Disney is known for its quality films. Hands down Disney is the leader in animated films and I want to start by saying Zootopia doesn’t disappoint. I left the theater immediately wanting to see it again. I wanted to break down the story and analyze its contents a bit better because Zootopia is a dense film – and I mean that in the best way.
Zootopia focuses on Judy Hopps, a bunny living in a world of much larger animals and stereotyped as nothing more than cute – a term she finds offensive. And all she wants to do is to become a police officer, a position that is laughable for a mere bunny. She’s been taught to avoid predators out of safety, even if the world around her has evolved and all animals live seemingly harmoniously. On her first day of work she meets Nick Wilde, a fox – the very predator she was warned to avoid. When she gets a lead in a case that will prove her abilities she learns she needs Nick’s help.
Ironically, there’s not really a true villain in Zootopia. Prejudice, racism, and sexism are the villains of Zootopia and they are woven so subtlety throughout the film that I’m begging to see it again to continue to analyze it. At a time when the nation is growing and learning how to give voices to groups of people that have historically been silenced – this film teaches us to listen and realize that sometimes even the best intended actions have deep consequences for other people.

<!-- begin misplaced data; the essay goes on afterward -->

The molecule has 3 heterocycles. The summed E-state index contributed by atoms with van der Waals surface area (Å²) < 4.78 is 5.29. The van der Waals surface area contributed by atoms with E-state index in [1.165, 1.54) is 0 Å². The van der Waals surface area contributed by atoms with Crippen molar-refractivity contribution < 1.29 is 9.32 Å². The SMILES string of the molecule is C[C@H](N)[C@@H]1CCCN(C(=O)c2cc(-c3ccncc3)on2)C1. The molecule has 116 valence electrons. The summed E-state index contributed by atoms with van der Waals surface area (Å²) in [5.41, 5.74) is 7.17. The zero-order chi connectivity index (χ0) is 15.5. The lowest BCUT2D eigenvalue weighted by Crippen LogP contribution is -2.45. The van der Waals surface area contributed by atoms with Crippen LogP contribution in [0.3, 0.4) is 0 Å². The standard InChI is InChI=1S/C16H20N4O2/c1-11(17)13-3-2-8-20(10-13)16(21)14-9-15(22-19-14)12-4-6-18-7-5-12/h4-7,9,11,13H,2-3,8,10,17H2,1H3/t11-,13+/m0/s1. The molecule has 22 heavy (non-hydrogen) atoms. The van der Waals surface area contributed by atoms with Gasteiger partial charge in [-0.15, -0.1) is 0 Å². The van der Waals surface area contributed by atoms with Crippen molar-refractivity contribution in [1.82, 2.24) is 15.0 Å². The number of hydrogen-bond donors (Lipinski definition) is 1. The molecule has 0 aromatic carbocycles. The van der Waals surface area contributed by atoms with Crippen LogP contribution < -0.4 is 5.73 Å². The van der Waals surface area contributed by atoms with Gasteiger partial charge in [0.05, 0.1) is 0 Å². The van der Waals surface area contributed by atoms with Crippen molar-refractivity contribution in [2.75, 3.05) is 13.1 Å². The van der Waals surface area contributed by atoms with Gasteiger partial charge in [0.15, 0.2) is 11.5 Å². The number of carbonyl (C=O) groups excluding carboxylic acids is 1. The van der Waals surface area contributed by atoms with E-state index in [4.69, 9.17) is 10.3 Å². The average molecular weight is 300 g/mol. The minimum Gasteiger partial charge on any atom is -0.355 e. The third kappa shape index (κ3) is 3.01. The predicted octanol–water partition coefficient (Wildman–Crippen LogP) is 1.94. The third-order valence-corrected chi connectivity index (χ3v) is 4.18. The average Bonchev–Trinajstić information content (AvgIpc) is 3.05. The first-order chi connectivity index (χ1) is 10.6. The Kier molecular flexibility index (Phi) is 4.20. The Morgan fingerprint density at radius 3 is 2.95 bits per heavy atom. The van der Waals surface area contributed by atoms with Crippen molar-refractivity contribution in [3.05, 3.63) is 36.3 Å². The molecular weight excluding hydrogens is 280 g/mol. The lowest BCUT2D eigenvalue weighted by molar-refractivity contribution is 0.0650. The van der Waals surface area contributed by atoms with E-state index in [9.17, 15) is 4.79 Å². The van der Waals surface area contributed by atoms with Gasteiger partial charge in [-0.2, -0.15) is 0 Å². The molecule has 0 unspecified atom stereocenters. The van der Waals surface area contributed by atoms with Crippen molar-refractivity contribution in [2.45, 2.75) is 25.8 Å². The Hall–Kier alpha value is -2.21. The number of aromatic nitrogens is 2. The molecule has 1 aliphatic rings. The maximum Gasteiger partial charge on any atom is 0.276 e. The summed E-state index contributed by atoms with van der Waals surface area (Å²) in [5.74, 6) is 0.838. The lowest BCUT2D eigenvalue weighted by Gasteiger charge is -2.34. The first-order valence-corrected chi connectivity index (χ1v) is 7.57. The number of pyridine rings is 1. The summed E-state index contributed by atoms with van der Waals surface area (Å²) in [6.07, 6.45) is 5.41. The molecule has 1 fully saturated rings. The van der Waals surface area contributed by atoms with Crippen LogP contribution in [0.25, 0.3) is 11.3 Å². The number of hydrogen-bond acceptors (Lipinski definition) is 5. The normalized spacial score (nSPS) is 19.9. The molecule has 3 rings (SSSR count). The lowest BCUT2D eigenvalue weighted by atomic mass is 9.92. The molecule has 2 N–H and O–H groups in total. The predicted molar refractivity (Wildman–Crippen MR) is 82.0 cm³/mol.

Judy is from a marginalized and stereotyped species. She works harder than her peers and more than earns her way into the force but it’s her size and cuteness that determines what job she’s assigned. We even learn that despite her hard work, she only gets a job on the force because the mayor – a predator – needs to put Judy on the team to help him look better politically. After overcoming her differences and proving that she’s capable, she unintentionally divides Zootopia between prey and predators. Despite the fact that she’s been marginalized for the first half of the movie, Judy paints a picture of predators that has the citizens fearing each other. Suddenly the tables are turned and the predators – a minority in Zootopia – are feared so intensely that the city considers locking them all up for their own protection. Only when Judy is able to realize her own prejudice and make amends with her demons does she meet up with Nick. Their exchange is one of the most heartrending moments of the film.
“I know you’ll never forgive me. And I don’t blame you. I wouldn’t forgive me either. I was ignorant and irresponsible and small-minded. But predators shouldn’t suffer because of my mistakes.” – Judy
Kids and adults alike have a lot to learn from Disney’s Zootopia. While most of us are marginalized or stereotyped in some way, we have to be careful not to do the same to others. Judy ends the film with the perfect thought: